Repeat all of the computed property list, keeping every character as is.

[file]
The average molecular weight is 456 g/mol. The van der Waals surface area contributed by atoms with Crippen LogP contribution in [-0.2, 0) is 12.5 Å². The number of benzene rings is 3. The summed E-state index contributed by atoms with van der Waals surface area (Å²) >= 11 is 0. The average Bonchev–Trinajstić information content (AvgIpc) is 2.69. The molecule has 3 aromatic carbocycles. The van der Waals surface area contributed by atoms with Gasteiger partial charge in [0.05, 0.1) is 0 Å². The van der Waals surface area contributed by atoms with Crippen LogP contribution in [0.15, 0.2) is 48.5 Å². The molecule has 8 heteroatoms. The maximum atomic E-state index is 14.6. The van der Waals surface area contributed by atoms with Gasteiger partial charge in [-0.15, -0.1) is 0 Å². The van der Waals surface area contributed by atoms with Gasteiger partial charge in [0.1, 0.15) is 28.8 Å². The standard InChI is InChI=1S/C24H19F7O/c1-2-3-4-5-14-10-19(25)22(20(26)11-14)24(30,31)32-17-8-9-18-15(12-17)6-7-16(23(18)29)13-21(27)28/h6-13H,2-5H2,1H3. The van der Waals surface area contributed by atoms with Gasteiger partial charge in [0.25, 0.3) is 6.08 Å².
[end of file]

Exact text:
The average molecular weight is 456 g/mol. The van der Waals surface area contributed by atoms with Crippen LogP contribution in [-0.2, 0) is 12.5 Å². The number of benzene rings is 3. The summed E-state index contributed by atoms with van der Waals surface area (Å²) >= 11 is 0. The average Bonchev–Trinajstić information content (AvgIpc) is 2.69. The molecule has 3 aromatic carbocycles. The van der Waals surface area contributed by atoms with Gasteiger partial charge in [0.05, 0.1) is 0 Å². The van der Waals surface area contributed by atoms with Crippen LogP contribution in [0.15, 0.2) is 48.5 Å². The molecule has 8 heteroatoms. The maximum atomic E-state index is 14.6. The van der Waals surface area contributed by atoms with Gasteiger partial charge in [-0.15, -0.1) is 0 Å². The van der Waals surface area contributed by atoms with Gasteiger partial charge in [0.1, 0.15) is 28.8 Å². The standard InChI is InChI=1S/C24H19F7O/c1-2-3-4-5-14-10-19(25)22(20(26)11-14)24(30,31)32-17-8-9-18-15(12-17)6-7-16(23(18)29)13-21(27)28/h6-13H,2-5H2,1H3. The van der Waals surface area contributed by atoms with Gasteiger partial charge in [0.25, 0.3) is 6.08 Å².